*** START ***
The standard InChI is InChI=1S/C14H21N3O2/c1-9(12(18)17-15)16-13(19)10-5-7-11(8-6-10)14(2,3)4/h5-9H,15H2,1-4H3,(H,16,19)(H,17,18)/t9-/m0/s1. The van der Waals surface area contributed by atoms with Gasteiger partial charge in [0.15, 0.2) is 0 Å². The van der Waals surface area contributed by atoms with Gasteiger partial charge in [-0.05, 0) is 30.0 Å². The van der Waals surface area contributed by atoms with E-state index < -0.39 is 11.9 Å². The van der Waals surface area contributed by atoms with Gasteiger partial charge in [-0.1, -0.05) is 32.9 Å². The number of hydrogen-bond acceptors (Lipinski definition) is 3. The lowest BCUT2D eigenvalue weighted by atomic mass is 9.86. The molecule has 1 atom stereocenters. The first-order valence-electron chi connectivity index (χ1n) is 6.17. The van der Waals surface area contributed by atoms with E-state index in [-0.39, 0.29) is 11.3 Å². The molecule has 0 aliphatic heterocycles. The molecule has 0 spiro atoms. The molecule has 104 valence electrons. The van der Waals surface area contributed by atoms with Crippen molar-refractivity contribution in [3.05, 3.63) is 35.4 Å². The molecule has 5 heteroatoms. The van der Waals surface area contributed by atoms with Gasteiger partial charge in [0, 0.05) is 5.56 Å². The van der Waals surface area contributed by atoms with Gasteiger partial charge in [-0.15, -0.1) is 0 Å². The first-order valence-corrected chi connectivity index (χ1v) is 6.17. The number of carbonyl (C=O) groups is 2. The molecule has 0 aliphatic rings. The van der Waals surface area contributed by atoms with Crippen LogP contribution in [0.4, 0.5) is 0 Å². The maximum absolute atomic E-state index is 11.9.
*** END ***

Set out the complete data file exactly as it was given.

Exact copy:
The standard InChI is InChI=1S/C14H21N3O2/c1-9(12(18)17-15)16-13(19)10-5-7-11(8-6-10)14(2,3)4/h5-9H,15H2,1-4H3,(H,16,19)(H,17,18)/t9-/m0/s1. The van der Waals surface area contributed by atoms with Gasteiger partial charge in [0.15, 0.2) is 0 Å². The van der Waals surface area contributed by atoms with Gasteiger partial charge in [-0.05, 0) is 30.0 Å². The van der Waals surface area contributed by atoms with E-state index < -0.39 is 11.9 Å². The van der Waals surface area contributed by atoms with Gasteiger partial charge in [-0.1, -0.05) is 32.9 Å². The number of hydrogen-bond acceptors (Lipinski definition) is 3. The lowest BCUT2D eigenvalue weighted by atomic mass is 9.86. The molecule has 1 atom stereocenters. The first-order valence-electron chi connectivity index (χ1n) is 6.17. The van der Waals surface area contributed by atoms with E-state index in [-0.39, 0.29) is 11.3 Å². The molecule has 0 aliphatic heterocycles. The molecule has 0 spiro atoms. The molecule has 104 valence electrons. The van der Waals surface area contributed by atoms with Crippen molar-refractivity contribution in [3.05, 3.63) is 35.4 Å². The molecule has 5 heteroatoms. The van der Waals surface area contributed by atoms with Gasteiger partial charge in [0, 0.05) is 5.56 Å². The van der Waals surface area contributed by atoms with Gasteiger partial charge in [-0.15, -0.1) is 0 Å². The first-order valence-corrected chi connectivity index (χ1v) is 6.17. The number of carbonyl (C=O) groups is 2. The molecule has 0 aliphatic rings. The van der Waals surface area contributed by atoms with Crippen LogP contribution in [0.4, 0.5) is 0 Å². The maximum absolute atomic E-state index is 11.9.